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Music in speech patterns

Richard Bridge 19 Oct 11 - 04:32 PM
Helen 20 Oct 11 - 04:00 PM
Helen 21 Oct 11 - 05:59 PM
Helen 21 Oct 11 - 06:27 PM
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Subject: Music in speech patterns
From: Richard Bridge
Date: 19 Oct 11 - 04:32 PM

I have stumbled upon "Human Target" the TV programme. It is incredibly annoying how the presumably Hollywood actress Mrs Varma portraying "Mrs Pucci" wanders between English accents - from the upper crust (think Purdey in the Avengers) to East End gangster.

Why can't people hear this music?


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Subject: RE: Music in speech patterns
From: Helen
Date: 20 Oct 11 - 04:00 PM

Hi Richard,

I know exactly what you mean.

I read something a long time ago stating that people with musical talent can also be good at languages, because they can hear the melody in the spoken words.

I often hear songs which have melodic phrases showing that the way the words would be spoken could have been the inspiration for the song melody. The only one which springs to mind immediately is by an Australian singer called Lanie Lane. Here's a clip: Lanie Lane, What Do I Do

Helen


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Subject: RE: Music in speech patterns
From: Helen
Date: 21 Oct 11 - 05:59 PM

refresh


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Subject: RE: Music in speech patterns
From: Helen
Date: 21 Oct 11 - 06:27 PM

I forgot to say last time that I saw an interview on tv last week: Jennifer Byrne Presents: Alexander McCall-Smith

He writes The No. 1 Ladies' Detective Agency Series, The Sunday Philosophy Club Series (aka Isabel Dalhousie Mysteries) and 44 Scotland Street Series, among others. He said he submitted a manuscript to the publisher for one of his No 1 Ladies' Series and the editor asked him if he had noticed that he had written the Botswanan detective's dialogue as if the Scottish Isabel Dalhousie had been speaking.

From transcript of interview

Approx 22:10 minutes into interview: "ALEXANDER MCCALL SMITH:I'm often asked whether I could bring them together, so people often say, 'Couldn't Isabel Dalhousie meet Ramotswe? It would be a great meeting and they'd have so much to talk about.' I think that actually really would create problems with credibility, because fiction - reading a work of fiction involves a sort of leap of faith or suspension of incredulity or disbelief, in that the reader says, 'Right, I'm going to imagine that this is true.' And of course that is why we can shed real tears, when we read something very emotionally engaging in fiction, because we know at one level that it's not true, but at another level we think it is. I think that if you then went to the extent of making it less credible by introducing a character from another fictional universe, it would compromise that. I did it inadvertently once. I got the characters mixed up, in that I'd shown the manuscript of the latest Ramotswe book to my editor in New York - Edward Kastenmeier - and Edward said to me, 'Take a look at page 75 or whatever it is, and you will see that Ramotswe suddenly starts talking like Isabel Dalhousie and indeed he was absolutely right. I'd switched into Isabel Dalhousie mode, and so I was able to correct it."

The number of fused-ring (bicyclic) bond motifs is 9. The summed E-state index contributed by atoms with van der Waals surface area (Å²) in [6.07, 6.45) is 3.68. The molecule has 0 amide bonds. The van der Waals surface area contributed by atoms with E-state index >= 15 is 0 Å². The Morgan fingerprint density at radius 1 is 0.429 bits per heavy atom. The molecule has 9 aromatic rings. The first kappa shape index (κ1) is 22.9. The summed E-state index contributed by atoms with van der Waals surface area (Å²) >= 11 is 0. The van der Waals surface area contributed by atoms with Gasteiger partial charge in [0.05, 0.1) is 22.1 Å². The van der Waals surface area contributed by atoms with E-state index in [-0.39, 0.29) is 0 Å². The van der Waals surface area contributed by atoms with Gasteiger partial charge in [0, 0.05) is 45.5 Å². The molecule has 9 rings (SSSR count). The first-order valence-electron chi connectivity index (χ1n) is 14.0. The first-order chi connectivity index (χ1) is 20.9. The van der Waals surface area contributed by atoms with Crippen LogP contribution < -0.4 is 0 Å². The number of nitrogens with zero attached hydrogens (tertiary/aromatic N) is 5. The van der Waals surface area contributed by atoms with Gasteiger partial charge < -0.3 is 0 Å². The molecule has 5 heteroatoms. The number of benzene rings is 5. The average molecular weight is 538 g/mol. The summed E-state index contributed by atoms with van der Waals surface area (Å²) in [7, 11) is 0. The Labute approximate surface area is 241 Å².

Also later in the interview:

Approx 25:00 minutes into interview: "JENNIFER BYRNE: What do you have to do, apart from drink a lot of tea, we all know that from your books. How do get into this dissociative state? It's a gold mine!

"ALEXANDER MCCALL SMITH: I just have to sit there and start. I think that's result of practice, in that it's the same as doing anything. It's the same as playing the piano. A person who learns how to play the piano doesn't sit there and think, 'I'm going to put my thumb on middle C and my middle finger on G,' and things like that. The fingers automatically go to notes. But certainly pursuing these musical analogies, I think that what I do hear is I hear certain rhythms in my mind. I hear a sort of beat and that - the words just fit into that. To begin with, there's certainly some sort of beat going on, and then the words fit into place into the sentences and the sentences become paragraphs."

Helen


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